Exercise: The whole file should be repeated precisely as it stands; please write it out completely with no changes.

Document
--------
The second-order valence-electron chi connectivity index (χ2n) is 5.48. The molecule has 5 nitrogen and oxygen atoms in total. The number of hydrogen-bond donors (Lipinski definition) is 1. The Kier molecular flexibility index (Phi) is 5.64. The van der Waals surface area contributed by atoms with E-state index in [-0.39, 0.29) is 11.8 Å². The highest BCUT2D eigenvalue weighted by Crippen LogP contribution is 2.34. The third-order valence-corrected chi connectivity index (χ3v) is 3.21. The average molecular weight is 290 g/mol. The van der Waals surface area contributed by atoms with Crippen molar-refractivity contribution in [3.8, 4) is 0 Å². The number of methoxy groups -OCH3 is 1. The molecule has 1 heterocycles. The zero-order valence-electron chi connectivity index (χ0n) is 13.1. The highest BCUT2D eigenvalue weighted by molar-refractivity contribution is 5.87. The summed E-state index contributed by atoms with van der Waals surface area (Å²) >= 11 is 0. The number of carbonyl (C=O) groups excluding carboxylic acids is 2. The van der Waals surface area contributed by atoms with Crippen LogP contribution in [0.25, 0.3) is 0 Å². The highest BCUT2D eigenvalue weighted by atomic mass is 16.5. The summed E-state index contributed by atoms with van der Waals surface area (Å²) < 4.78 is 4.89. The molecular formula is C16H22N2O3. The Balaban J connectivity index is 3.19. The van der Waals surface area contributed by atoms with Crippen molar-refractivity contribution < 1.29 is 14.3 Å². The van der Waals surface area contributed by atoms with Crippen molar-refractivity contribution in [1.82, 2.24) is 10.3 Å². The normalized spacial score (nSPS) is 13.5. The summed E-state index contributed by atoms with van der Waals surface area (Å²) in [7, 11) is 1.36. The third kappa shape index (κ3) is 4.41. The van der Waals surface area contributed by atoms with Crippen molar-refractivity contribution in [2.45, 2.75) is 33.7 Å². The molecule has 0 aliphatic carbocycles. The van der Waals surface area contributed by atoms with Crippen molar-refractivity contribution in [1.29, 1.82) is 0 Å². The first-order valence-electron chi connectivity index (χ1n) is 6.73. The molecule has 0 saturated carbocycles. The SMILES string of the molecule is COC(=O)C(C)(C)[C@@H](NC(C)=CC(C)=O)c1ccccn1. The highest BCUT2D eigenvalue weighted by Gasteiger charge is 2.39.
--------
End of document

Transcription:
The second-order valence-electron chi connectivity index (χ2n) is 5.48. The molecule has 5 nitrogen and oxygen atoms in total. The number of hydrogen-bond donors (Lipinski definition) is 1. The Kier molecular flexibility index (Phi) is 5.64. The van der Waals surface area contributed by atoms with E-state index in [-0.39, 0.29) is 11.8 Å². The highest BCUT2D eigenvalue weighted by Crippen LogP contribution is 2.34. The third-order valence-corrected chi connectivity index (χ3v) is 3.21. The average molecular weight is 290 g/mol. The van der Waals surface area contributed by atoms with Crippen molar-refractivity contribution in [3.8, 4) is 0 Å². The number of methoxy groups -OCH3 is 1. The molecule has 1 heterocycles. The zero-order valence-electron chi connectivity index (χ0n) is 13.1. The highest BCUT2D eigenvalue weighted by molar-refractivity contribution is 5.87. The summed E-state index contributed by atoms with van der Waals surface area (Å²) >= 11 is 0. The number of carbonyl (C=O) groups excluding carboxylic acids is 2. The van der Waals surface area contributed by atoms with Crippen LogP contribution in [0.25, 0.3) is 0 Å². The highest BCUT2D eigenvalue weighted by atomic mass is 16.5. The summed E-state index contributed by atoms with van der Waals surface area (Å²) < 4.78 is 4.89. The molecular formula is C16H22N2O3. The Balaban J connectivity index is 3.19. The van der Waals surface area contributed by atoms with Crippen molar-refractivity contribution < 1.29 is 14.3 Å². The van der Waals surface area contributed by atoms with Crippen molar-refractivity contribution in [1.82, 2.24) is 10.3 Å². The normalized spacial score (nSPS) is 13.5. The summed E-state index contributed by atoms with van der Waals surface area (Å²) in [7, 11) is 1.36. The third kappa shape index (κ3) is 4.41. The van der Waals surface area contributed by atoms with Crippen molar-refractivity contribution in [2.45, 2.75) is 33.7 Å². The molecule has 0 aliphatic carbocycles. The van der Waals surface area contributed by atoms with Crippen molar-refractivity contribution in [1.29, 1.82) is 0 Å². The first-order valence-electron chi connectivity index (χ1n) is 6.73. The molecule has 0 saturated carbocycles. The SMILES string of the molecule is COC(=O)C(C)(C)[C@@H](NC(C)=CC(C)=O)c1ccccn1. The highest BCUT2D eigenvalue weighted by Gasteiger charge is 2.39.